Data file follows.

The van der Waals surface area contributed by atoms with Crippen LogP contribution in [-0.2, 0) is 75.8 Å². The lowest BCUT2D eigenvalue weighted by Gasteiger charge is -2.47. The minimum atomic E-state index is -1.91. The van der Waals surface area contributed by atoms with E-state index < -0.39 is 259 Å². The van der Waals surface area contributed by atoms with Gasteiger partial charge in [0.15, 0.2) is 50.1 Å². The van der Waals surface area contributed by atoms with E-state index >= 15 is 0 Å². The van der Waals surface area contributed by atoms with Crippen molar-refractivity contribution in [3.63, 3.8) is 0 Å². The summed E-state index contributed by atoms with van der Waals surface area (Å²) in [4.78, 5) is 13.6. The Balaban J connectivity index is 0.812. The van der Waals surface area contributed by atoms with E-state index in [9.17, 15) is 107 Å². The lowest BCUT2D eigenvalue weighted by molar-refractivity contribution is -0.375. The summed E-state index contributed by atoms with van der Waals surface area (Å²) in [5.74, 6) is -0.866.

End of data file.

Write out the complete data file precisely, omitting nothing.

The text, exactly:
The van der Waals surface area contributed by atoms with Crippen LogP contribution in [-0.2, 0) is 75.8 Å². The lowest BCUT2D eigenvalue weighted by Gasteiger charge is -2.47. The minimum atomic E-state index is -1.91. The van der Waals surface area contributed by atoms with E-state index < -0.39 is 259 Å². The van der Waals surface area contributed by atoms with Gasteiger partial charge in [0.15, 0.2) is 50.1 Å². The van der Waals surface area contributed by atoms with E-state index >= 15 is 0 Å². The van der Waals surface area contributed by atoms with Crippen molar-refractivity contribution in [3.63, 3.8) is 0 Å². The summed E-state index contributed by atoms with van der Waals surface area (Å²) in [4.78, 5) is 13.6. The Balaban J connectivity index is 0.812. The van der Waals surface area contributed by atoms with E-state index in [9.17, 15) is 107 Å². The lowest BCUT2D eigenvalue weighted by molar-refractivity contribution is -0.375. The summed E-state index contributed by atoms with van der Waals surface area (Å²) in [5.74, 6) is -0.866.